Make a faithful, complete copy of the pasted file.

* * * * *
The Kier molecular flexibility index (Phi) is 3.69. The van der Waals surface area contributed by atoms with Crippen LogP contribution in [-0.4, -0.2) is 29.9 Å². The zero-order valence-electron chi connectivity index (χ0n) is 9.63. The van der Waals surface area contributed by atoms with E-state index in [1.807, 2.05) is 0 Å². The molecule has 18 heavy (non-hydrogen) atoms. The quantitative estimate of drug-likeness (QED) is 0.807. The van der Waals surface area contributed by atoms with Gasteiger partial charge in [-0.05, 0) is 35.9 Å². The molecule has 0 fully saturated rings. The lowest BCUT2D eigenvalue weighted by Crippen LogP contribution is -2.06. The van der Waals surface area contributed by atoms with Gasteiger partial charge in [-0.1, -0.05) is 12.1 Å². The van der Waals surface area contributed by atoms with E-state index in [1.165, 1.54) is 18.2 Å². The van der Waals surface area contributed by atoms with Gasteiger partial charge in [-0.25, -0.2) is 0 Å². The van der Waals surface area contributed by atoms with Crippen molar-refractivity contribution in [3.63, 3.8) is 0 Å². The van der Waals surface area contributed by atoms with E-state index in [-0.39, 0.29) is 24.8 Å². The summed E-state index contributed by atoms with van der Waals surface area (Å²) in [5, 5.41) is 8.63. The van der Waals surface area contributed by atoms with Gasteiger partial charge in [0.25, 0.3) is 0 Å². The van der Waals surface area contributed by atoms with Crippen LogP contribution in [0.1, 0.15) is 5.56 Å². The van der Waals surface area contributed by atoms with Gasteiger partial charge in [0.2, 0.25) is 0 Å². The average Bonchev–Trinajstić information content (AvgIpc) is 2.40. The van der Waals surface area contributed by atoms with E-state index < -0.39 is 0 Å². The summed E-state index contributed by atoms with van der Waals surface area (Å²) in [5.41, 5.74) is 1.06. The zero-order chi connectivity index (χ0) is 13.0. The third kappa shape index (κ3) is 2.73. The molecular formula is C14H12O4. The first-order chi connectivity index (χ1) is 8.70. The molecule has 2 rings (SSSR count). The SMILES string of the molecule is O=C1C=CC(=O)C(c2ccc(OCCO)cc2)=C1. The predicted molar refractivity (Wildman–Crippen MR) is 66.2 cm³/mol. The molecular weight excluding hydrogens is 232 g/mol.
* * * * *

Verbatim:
The Kier molecular flexibility index (Phi) is 3.69. The van der Waals surface area contributed by atoms with Crippen LogP contribution in [-0.4, -0.2) is 29.9 Å². The zero-order valence-electron chi connectivity index (χ0n) is 9.63. The van der Waals surface area contributed by atoms with E-state index in [1.807, 2.05) is 0 Å². The molecule has 18 heavy (non-hydrogen) atoms. The quantitative estimate of drug-likeness (QED) is 0.807. The van der Waals surface area contributed by atoms with Gasteiger partial charge in [-0.05, 0) is 35.9 Å². The molecule has 0 fully saturated rings. The lowest BCUT2D eigenvalue weighted by Crippen LogP contribution is -2.06. The van der Waals surface area contributed by atoms with Gasteiger partial charge in [-0.1, -0.05) is 12.1 Å². The van der Waals surface area contributed by atoms with E-state index in [1.165, 1.54) is 18.2 Å². The van der Waals surface area contributed by atoms with Gasteiger partial charge in [-0.25, -0.2) is 0 Å². The van der Waals surface area contributed by atoms with Crippen molar-refractivity contribution in [3.63, 3.8) is 0 Å². The van der Waals surface area contributed by atoms with E-state index in [-0.39, 0.29) is 24.8 Å². The summed E-state index contributed by atoms with van der Waals surface area (Å²) in [5, 5.41) is 8.63. The van der Waals surface area contributed by atoms with Gasteiger partial charge in [0.25, 0.3) is 0 Å². The van der Waals surface area contributed by atoms with Crippen LogP contribution in [0.1, 0.15) is 5.56 Å². The van der Waals surface area contributed by atoms with Gasteiger partial charge in [0.2, 0.25) is 0 Å². The average Bonchev–Trinajstić information content (AvgIpc) is 2.40. The van der Waals surface area contributed by atoms with E-state index < -0.39 is 0 Å². The summed E-state index contributed by atoms with van der Waals surface area (Å²) in [5.41, 5.74) is 1.06. The zero-order chi connectivity index (χ0) is 13.0. The third kappa shape index (κ3) is 2.73. The molecular formula is C14H12O4. The first-order chi connectivity index (χ1) is 8.70. The molecule has 2 rings (SSSR count). The SMILES string of the molecule is O=C1C=CC(=O)C(c2ccc(OCCO)cc2)=C1. The predicted molar refractivity (Wildman–Crippen MR) is 66.2 cm³/mol. The molecular weight excluding hydrogens is 232 g/mol.